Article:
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How do you dive into large code bases?

Sometimes before developing new products we need to understand some existing products or existing source code.

Sometimes to write another small module of that big project we need to understand that big source code.

In our case we need to study and understand a project with lots of files and folders. What is the easiest and most comfortable way to do it ? (especially for C and C++ and under Linux)

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migrated from stackoverflow.com Oct 18 '11 at 6:23

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marked as duplicate by ChrisF Oct 18 '11 at 9:14

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Chris F: it would really have helped if you linked to the “exact duplicate” you are referring to. Ugh. –  veryfoolish Oct 22 '11 at 3:22
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5 Answers

All big projects have some sort of documentation usually Doxygen which can help a lot in understanding the code.

You can also use code browsing tools like SourceInsight to study the code.

Last but the best approach is run the code and debug use cases.

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Als have already mentioned Doxygen which is used for documentation in many projects.
For source browsing: vim along with plugins, cscope & ctags work very well. These can be installed easily on Linux environment and work very well in tandem.
Hope this helps!

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+1 for vim/cscope/ctags - I would be lost without these when I jump onto big, new projects (although cscope - at least the version I'm using - seems to struggle with some aspects of C++) –  Radian Oct 19 '11 at 17:58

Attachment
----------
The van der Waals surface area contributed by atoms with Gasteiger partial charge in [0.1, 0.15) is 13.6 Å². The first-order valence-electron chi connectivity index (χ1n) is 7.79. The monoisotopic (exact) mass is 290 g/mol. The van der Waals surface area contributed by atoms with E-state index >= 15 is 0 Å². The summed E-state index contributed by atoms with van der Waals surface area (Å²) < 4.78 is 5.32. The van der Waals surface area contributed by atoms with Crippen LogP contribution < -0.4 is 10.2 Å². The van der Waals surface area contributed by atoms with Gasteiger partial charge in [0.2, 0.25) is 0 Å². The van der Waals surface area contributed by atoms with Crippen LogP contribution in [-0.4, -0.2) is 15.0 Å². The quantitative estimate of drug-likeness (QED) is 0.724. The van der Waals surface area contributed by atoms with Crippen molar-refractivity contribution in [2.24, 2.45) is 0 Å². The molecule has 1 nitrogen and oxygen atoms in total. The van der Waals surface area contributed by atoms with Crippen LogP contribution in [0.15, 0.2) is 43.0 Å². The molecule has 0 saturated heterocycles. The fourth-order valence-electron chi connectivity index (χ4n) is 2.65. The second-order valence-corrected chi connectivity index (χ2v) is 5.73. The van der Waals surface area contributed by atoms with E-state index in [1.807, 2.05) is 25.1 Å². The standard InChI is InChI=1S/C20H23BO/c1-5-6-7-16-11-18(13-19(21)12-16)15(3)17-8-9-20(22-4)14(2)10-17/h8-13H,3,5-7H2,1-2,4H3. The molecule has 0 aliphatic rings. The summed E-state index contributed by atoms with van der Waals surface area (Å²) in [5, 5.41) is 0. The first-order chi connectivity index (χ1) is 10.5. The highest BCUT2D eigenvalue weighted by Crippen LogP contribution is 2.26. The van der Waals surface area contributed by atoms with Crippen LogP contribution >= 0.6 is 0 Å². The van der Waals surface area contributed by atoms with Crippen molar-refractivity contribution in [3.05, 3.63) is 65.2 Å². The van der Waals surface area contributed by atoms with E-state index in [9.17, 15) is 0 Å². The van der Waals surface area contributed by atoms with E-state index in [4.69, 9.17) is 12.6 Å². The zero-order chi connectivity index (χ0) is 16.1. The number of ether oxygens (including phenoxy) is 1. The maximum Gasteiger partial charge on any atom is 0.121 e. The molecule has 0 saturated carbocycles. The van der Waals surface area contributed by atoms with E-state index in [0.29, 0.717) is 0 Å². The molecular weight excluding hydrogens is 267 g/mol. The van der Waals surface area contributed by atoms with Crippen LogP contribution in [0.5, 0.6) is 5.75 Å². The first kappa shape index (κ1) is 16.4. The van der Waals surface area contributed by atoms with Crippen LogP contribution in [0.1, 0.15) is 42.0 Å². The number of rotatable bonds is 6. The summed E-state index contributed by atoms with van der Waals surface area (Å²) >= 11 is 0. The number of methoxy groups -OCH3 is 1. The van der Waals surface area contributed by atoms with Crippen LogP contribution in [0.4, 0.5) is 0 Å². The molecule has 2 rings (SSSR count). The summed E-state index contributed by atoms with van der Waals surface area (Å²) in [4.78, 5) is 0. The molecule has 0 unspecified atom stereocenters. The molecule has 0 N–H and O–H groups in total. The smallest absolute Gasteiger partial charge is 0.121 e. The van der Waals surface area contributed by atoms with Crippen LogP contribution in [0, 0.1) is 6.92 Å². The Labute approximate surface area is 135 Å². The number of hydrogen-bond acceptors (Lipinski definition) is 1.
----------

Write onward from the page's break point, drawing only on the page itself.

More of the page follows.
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There are different approaches. Documentation if present should help, but in the real world sadly there are quite a few poorly documented code bases. In many cases you can ask some senior developer in the company for guidance, make sure to ask for some high level view of what and how are things done in each module.

You can use a UML analysis tool to extract information from the code base, I suggest BoUML, it is not pretty, but it does a good job at processing C++, and you can create class diagrams by just pulling one class and expanding from there.

An IDE or a similar set of tools that help you navigate through code will also help, as they will allow you to navigate through code much easier than with a plain editor.

While doing the analysis, make sure that you take notes on what you believe each part of the code does, or where you have doubts, then ask a senior in the company to confirm your understandings or to fill in the gaps.

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While reading and documentation can be helpful, writing helps too!

Write some tests (nothing serious) which use common features of the codebase, or focus on the components you will need to use.

Try to document some of the things you did not expect, issues you had, and deviations from your team's practices.

You may be surprised by how some programs operate, and how they are expected to be used.

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You just need hard work.

Getting familiar with a large codebase is like disentangle a skein. You start somewhere, understand nothing. Then start again elsewhere, still understand nothing.

Start after start, some parts get less obscure. Starting again where you started the first time now provides some clues.

Then the strategy is divide and conquer. Isolate modules and understand them one after the other.

Possible starts are: Makefiles, main() function, file hierarchy, existing documentation (at least a README file) or whatever Doxygen is able to extract even if it was not planned.

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